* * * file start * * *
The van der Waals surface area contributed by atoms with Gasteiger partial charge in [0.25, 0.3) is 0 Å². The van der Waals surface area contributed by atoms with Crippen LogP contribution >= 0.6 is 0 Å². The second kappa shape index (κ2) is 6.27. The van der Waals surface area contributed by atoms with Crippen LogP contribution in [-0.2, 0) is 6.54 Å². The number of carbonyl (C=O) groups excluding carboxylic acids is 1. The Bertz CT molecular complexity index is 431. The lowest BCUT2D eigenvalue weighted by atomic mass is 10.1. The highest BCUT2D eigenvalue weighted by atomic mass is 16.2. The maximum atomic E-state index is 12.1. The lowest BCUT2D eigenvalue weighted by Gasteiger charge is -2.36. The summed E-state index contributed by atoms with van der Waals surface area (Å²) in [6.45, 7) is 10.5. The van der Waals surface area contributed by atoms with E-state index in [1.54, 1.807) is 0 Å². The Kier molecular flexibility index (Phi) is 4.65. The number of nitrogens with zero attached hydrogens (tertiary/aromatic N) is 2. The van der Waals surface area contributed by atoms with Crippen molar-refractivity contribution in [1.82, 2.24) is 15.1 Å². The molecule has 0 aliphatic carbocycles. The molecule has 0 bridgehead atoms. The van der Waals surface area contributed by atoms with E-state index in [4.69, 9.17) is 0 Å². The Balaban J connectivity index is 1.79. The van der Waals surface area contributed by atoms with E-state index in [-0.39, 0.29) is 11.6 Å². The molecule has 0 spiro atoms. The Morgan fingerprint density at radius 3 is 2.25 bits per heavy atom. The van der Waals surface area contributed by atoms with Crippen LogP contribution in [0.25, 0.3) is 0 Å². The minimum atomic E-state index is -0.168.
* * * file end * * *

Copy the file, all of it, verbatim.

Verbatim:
The van der Waals surface area contributed by atoms with Gasteiger partial charge in [0.25, 0.3) is 0 Å². The van der Waals surface area contributed by atoms with Crippen LogP contribution >= 0.6 is 0 Å². The second kappa shape index (κ2) is 6.27. The van der Waals surface area contributed by atoms with Crippen LogP contribution in [-0.2, 0) is 6.54 Å². The number of carbonyl (C=O) groups excluding carboxylic acids is 1. The Bertz CT molecular complexity index is 431. The lowest BCUT2D eigenvalue weighted by atomic mass is 10.1. The highest BCUT2D eigenvalue weighted by atomic mass is 16.2. The maximum atomic E-state index is 12.1. The lowest BCUT2D eigenvalue weighted by Gasteiger charge is -2.36. The summed E-state index contributed by atoms with van der Waals surface area (Å²) in [6.45, 7) is 10.5. The van der Waals surface area contributed by atoms with E-state index in [1.54, 1.807) is 0 Å². The Kier molecular flexibility index (Phi) is 4.65. The number of nitrogens with zero attached hydrogens (tertiary/aromatic N) is 2. The van der Waals surface area contributed by atoms with Crippen molar-refractivity contribution in [1.82, 2.24) is 15.1 Å². The molecule has 0 aliphatic carbocycles. The molecule has 0 bridgehead atoms. The van der Waals surface area contributed by atoms with E-state index in [4.69, 9.17) is 0 Å². The Balaban J connectivity index is 1.79. The van der Waals surface area contributed by atoms with E-state index in [-0.39, 0.29) is 11.6 Å². The molecule has 0 spiro atoms. The Morgan fingerprint density at radius 3 is 2.25 bits per heavy atom. The van der Waals surface area contributed by atoms with Crippen LogP contribution in [0.25, 0.3) is 0 Å². The minimum atomic E-state index is -0.168.